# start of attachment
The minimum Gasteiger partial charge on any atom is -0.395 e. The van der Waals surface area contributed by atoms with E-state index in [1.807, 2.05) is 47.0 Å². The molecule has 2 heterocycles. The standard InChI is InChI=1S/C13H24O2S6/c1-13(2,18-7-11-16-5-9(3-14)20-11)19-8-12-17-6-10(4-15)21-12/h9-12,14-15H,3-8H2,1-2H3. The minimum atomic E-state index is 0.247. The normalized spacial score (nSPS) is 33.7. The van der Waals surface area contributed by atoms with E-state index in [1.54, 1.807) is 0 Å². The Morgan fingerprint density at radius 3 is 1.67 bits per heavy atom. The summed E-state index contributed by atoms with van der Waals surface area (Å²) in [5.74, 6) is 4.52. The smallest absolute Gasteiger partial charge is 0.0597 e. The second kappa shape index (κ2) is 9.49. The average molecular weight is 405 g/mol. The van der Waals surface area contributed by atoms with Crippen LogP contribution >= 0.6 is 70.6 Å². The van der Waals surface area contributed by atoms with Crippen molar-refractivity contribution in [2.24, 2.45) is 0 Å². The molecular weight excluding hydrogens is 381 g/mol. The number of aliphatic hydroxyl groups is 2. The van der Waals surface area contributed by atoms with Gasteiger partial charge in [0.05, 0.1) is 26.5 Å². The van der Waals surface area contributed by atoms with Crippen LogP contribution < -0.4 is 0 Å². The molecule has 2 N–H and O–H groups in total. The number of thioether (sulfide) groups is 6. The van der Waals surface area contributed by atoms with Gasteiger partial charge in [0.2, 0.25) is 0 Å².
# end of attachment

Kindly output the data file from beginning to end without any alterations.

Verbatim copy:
The minimum Gasteiger partial charge on any atom is -0.395 e. The van der Waals surface area contributed by atoms with E-state index in [1.807, 2.05) is 47.0 Å². The molecule has 2 heterocycles. The standard InChI is InChI=1S/C13H24O2S6/c1-13(2,18-7-11-16-5-9(3-14)20-11)19-8-12-17-6-10(4-15)21-12/h9-12,14-15H,3-8H2,1-2H3. The minimum atomic E-state index is 0.247. The normalized spacial score (nSPS) is 33.7. The van der Waals surface area contributed by atoms with E-state index in [1.54, 1.807) is 0 Å². The Morgan fingerprint density at radius 3 is 1.67 bits per heavy atom. The summed E-state index contributed by atoms with van der Waals surface area (Å²) in [5.74, 6) is 4.52. The smallest absolute Gasteiger partial charge is 0.0597 e. The second kappa shape index (κ2) is 9.49. The average molecular weight is 405 g/mol. The van der Waals surface area contributed by atoms with Crippen LogP contribution >= 0.6 is 70.6 Å². The van der Waals surface area contributed by atoms with Crippen molar-refractivity contribution in [2.24, 2.45) is 0 Å². The molecular weight excluding hydrogens is 381 g/mol. The number of aliphatic hydroxyl groups is 2. The van der Waals surface area contributed by atoms with Gasteiger partial charge in [0.05, 0.1) is 26.5 Å². The van der Waals surface area contributed by atoms with Crippen LogP contribution < -0.4 is 0 Å². The molecule has 2 N–H and O–H groups in total. The number of thioether (sulfide) groups is 6. The van der Waals surface area contributed by atoms with Gasteiger partial charge in [0.2, 0.25) is 0 Å².